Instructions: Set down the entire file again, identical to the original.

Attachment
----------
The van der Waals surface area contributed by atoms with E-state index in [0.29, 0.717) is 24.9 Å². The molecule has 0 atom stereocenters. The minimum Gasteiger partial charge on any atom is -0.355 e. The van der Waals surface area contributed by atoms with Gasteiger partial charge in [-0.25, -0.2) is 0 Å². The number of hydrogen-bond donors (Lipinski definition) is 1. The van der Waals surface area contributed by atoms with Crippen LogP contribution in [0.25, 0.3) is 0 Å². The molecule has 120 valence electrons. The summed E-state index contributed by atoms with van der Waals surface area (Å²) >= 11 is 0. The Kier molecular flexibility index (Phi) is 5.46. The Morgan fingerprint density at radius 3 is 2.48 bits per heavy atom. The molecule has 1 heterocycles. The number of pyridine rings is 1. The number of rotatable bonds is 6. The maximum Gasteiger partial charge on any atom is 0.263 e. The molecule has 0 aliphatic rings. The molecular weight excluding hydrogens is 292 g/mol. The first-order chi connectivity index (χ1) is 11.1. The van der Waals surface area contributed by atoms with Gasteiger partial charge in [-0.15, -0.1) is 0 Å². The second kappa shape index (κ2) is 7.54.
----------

The van der Waals surface area contributed by atoms with E-state index in [0.29, 0.717) is 24.9 Å². The molecule has 0 atom stereocenters. The minimum Gasteiger partial charge on any atom is -0.355 e. The van der Waals surface area contributed by atoms with Gasteiger partial charge in [-0.25, -0.2) is 0 Å². The number of hydrogen-bond donors (Lipinski definition) is 1. The van der Waals surface area contributed by atoms with Crippen LogP contribution in [0.25, 0.3) is 0 Å². The molecule has 120 valence electrons. The summed E-state index contributed by atoms with van der Waals surface area (Å²) >= 11 is 0. The Kier molecular flexibility index (Phi) is 5.46. The Morgan fingerprint density at radius 3 is 2.48 bits per heavy atom. The molecule has 1 heterocycles. The number of pyridine rings is 1. The number of rotatable bonds is 6. The maximum Gasteiger partial charge on any atom is 0.263 e. The molecule has 0 aliphatic rings. The molecular weight excluding hydrogens is 292 g/mol. The first-order chi connectivity index (χ1) is 11.1. The van der Waals surface area contributed by atoms with Gasteiger partial charge in [-0.15, -0.1) is 0 Å². The second kappa shape index (κ2) is 7.54.